The second part of the exclusive 2015 u|Chief interview with Gary Player. The golfing legend shared his memories about Nelson Mandela ahead of Nelson Mandela Day.
How important is it for us to respect the elderly citizens who laid the foundation for the following generations to enjoy a unique freedom in South Africa?
First of all, all young people should remember that President Mandela was a great man and that when he became President he was at the age that most young peoples’ grandparents are now. On a personal level for each young South African, it’s so important to remember what your own grandmother and grandfather did for you in terms of helping to raise you as a child, and our young people should always have respect for that. It’s so important to remind them that you understand what they have done for you and to thank them for being great people. Take a present to them, even just a flower that you pick from their own garden, just to thank them and to make them feel special and honoured by you.
You know, the black man is far better than the white man at remembering and honouring their elders. White people put their grandparents in old age homes, but I have seen how wonderful the black man looks after his elders. Wealth brings bad health and breeds a lot of bad ideas, and wealth makes you forget what you did to get where you are today.
“My great wish for South Africa is that we would have a lady who would run the country. Women know how to mother people. We need a woman in charge, as women don’t want to fight and cause wars.” – Gary Player
What do you believe is going to make the difference for our youth in the future?
The importance of education cannot be underestimated. I have travelled more than anyone alive in the world today, and the greatest country I have seen when it comes to organisation is Singapore… and they put great emphasis on education. This is something we need to focus on in South Africa – our education is not good enough and not enough money is being spent on education.
I speak to many big companies around the world who are interested in investing in South Africa. They want to visit our country, but they first want to know about our crime, as they are scared to visit South Africa. We have to make this a major focus in South Africa.
We are going to be a young nation in the years ahead as we have more young people than any other country in the world, so they are the future… and they need to live up to President Mandela’s legacy of love, hard work and democracy.
Mr Mandela always said to me: “You know, Gary, Apartheid and communism were terrible things.”
Under communism, millions of people died and suffered, but now when I visit to build golf courses I see how some of these former Communist countries are coming right.
If you could see what communism had done to families in the past who couldn’t cross a border or go through the Wall… you couldn’t visit a dying relative living a few hundred metres away from you. And they also closed the churches. But the whole world got rid of communism and, today, in these countries you see people who have beautiful cars and there are beautiful golf courses and people are living in beautiful houses. These countries are changing.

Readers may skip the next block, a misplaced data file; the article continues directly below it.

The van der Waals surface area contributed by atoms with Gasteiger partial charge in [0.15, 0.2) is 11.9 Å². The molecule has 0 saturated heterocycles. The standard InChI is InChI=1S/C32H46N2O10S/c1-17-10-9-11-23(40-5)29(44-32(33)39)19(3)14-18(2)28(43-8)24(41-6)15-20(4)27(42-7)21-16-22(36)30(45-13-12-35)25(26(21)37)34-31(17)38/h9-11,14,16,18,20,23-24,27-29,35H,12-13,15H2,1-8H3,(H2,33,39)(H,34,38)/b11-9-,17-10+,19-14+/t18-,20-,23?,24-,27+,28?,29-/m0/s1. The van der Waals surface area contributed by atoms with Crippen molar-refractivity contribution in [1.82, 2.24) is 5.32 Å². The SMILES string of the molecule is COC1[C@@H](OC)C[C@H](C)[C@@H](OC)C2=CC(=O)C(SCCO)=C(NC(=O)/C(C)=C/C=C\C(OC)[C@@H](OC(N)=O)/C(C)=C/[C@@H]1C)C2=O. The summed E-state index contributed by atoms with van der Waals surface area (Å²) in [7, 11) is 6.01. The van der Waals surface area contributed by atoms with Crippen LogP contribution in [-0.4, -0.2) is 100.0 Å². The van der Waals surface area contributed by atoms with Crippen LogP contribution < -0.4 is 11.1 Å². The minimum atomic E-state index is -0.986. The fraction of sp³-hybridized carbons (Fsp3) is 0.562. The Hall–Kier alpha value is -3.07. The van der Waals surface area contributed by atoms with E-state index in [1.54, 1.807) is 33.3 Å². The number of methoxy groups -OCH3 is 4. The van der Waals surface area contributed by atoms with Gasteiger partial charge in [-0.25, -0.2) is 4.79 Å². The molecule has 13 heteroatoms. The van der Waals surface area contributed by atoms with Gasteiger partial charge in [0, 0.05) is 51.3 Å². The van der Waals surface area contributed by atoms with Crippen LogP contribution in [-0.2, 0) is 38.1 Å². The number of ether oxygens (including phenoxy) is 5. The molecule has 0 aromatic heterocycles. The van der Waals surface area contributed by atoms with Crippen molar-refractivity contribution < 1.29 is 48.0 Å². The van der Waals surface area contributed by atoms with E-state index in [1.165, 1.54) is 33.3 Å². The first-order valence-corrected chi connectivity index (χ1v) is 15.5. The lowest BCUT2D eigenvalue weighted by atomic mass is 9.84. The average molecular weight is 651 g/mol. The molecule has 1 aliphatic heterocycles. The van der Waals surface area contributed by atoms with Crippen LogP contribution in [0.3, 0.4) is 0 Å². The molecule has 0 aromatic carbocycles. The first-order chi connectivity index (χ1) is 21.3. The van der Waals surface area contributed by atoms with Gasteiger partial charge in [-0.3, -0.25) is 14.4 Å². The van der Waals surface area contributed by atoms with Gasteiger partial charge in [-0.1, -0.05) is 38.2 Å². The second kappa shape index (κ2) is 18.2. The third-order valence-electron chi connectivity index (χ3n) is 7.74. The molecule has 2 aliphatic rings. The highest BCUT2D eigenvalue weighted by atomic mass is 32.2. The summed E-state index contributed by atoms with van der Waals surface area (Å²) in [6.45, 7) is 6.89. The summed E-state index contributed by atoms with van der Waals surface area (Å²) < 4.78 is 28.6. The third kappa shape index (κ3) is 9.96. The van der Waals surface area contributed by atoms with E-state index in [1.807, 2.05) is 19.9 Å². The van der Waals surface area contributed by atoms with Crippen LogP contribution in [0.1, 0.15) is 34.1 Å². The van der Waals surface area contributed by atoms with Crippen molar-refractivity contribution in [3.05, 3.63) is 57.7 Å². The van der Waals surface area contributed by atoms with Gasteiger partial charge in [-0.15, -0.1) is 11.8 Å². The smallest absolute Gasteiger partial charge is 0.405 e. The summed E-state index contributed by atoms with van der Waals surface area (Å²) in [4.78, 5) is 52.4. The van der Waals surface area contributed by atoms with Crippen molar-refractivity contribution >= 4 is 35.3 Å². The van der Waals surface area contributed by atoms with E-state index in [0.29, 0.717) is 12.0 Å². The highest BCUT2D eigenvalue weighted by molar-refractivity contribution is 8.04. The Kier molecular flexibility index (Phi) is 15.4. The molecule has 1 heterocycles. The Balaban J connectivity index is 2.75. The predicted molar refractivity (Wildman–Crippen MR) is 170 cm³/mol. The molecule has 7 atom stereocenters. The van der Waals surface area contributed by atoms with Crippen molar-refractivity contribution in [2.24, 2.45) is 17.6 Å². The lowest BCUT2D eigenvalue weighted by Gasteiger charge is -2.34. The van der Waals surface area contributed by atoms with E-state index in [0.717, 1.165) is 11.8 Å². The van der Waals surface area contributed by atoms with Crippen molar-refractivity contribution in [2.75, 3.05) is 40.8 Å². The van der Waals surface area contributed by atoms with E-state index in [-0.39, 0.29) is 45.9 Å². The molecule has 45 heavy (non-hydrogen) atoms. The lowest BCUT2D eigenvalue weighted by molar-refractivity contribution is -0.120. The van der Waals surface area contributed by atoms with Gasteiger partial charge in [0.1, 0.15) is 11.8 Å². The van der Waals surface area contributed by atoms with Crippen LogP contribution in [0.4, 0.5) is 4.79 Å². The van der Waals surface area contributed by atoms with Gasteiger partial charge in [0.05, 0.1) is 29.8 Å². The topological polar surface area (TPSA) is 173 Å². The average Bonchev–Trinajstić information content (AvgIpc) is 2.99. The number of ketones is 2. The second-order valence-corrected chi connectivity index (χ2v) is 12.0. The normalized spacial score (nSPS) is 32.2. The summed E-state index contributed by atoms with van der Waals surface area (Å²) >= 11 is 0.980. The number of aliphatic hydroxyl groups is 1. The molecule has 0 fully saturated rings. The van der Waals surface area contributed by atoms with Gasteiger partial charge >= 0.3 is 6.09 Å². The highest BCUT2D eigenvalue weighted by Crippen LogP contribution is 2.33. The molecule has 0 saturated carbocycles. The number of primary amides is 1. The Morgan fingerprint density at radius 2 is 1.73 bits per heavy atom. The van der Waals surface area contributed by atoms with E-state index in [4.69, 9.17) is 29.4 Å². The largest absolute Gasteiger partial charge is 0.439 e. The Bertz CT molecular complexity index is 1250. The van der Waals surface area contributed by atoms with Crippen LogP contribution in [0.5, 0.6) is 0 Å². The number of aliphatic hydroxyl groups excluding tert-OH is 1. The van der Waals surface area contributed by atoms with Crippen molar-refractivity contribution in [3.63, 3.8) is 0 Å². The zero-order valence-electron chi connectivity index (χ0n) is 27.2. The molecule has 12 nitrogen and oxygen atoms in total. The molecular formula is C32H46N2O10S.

What do you believe Madiba’s worldwide legacy will be?
It takes a truly special man who can endure the suffering he was subjected to and yet come out of jail and say: “I can’t change the country on my own… but together we can change it.”
I never thought I would live to see the day that South Africa would be a free country. President Mandela’s legacy is so great that, even when he died, they held up a sign that said “God bless Mandela”… and that was in the war zones in Afghanistan!
He showed the world a lesson that is so important for our leaders today. He proved to us that the world is so small and that you need people to support and invest in you and, in order to do that, people have to like you. That was his message and that was what he did for South Africa. Imagine a man coming into power and the mess we were in as a country. If he had taken over with bad intentions, it would have ruined the country.
How has Madiba’s life and journey inspired you?
It’s inspired me in so many ways. He was a man who never spoke badly of anyone, but I believe he was a special messenger from God sent down as a saint to come to a country on the verge of bloodshed and to bring about peace in our land. We all have different religions, but there is only one God and that great God sent Nelson Mandela to a great country with great people, in order for him to be here at the right time to save us. He made the country popular around the world.
My great wish for South Africa is that we would have a lady who would run the country. Women know how to mother people. We need a woman in charge, as women don’t want to fight and cause wars.
“As I opened the door of the helicopter President Mandela was smiling at me and he laughed and said: ‘Hello, Gary, do you remember me?’ He loves to laugh and he loves to love.” – Gary Player.
You must have a personal favourite Madiba’s memory?
My great memory of President Mandela is his love of life and his sense of humour. We were playing at Pecanwood and we had all the guests flying in to see him, and my job was to drive the golf cart to pick President Mandela up from the helipad.
As I opened the door of the helicopter he was smiling at me and he laughed and said: “Hello, Gary, do you remember me?”
He loves to laugh and he loves to love.